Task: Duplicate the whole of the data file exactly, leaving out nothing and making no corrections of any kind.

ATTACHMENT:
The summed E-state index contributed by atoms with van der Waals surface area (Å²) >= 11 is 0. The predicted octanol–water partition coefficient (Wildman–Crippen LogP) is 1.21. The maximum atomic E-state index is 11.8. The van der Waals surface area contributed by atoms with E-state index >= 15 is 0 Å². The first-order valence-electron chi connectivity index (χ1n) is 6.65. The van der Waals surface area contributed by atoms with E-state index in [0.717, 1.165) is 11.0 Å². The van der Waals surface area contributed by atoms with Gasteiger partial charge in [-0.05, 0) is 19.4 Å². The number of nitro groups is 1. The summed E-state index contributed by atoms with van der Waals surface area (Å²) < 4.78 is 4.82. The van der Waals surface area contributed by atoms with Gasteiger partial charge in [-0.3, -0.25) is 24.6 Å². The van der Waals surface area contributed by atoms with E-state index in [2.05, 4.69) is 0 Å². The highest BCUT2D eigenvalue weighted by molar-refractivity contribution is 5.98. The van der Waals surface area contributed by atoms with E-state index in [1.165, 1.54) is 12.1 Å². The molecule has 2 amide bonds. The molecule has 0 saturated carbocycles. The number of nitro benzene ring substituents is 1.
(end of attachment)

The summed E-state index contributed by atoms with van der Waals surface area (Å²) >= 11 is 0. The predicted octanol–water partition coefficient (Wildman–Crippen LogP) is 1.21. The maximum atomic E-state index is 11.8. The van der Waals surface area contributed by atoms with E-state index >= 15 is 0 Å². The first-order valence-electron chi connectivity index (χ1n) is 6.65. The van der Waals surface area contributed by atoms with E-state index in [0.717, 1.165) is 11.0 Å². The van der Waals surface area contributed by atoms with Gasteiger partial charge in [-0.05, 0) is 19.4 Å². The number of nitro groups is 1. The summed E-state index contributed by atoms with van der Waals surface area (Å²) < 4.78 is 4.82. The van der Waals surface area contributed by atoms with Gasteiger partial charge in [-0.3, -0.25) is 24.6 Å². The van der Waals surface area contributed by atoms with E-state index in [2.05, 4.69) is 0 Å². The highest BCUT2D eigenvalue weighted by molar-refractivity contribution is 5.98. The van der Waals surface area contributed by atoms with E-state index in [1.165, 1.54) is 12.1 Å². The molecule has 2 amide bonds. The molecule has 0 saturated carbocycles. The number of nitro benzene ring substituents is 1.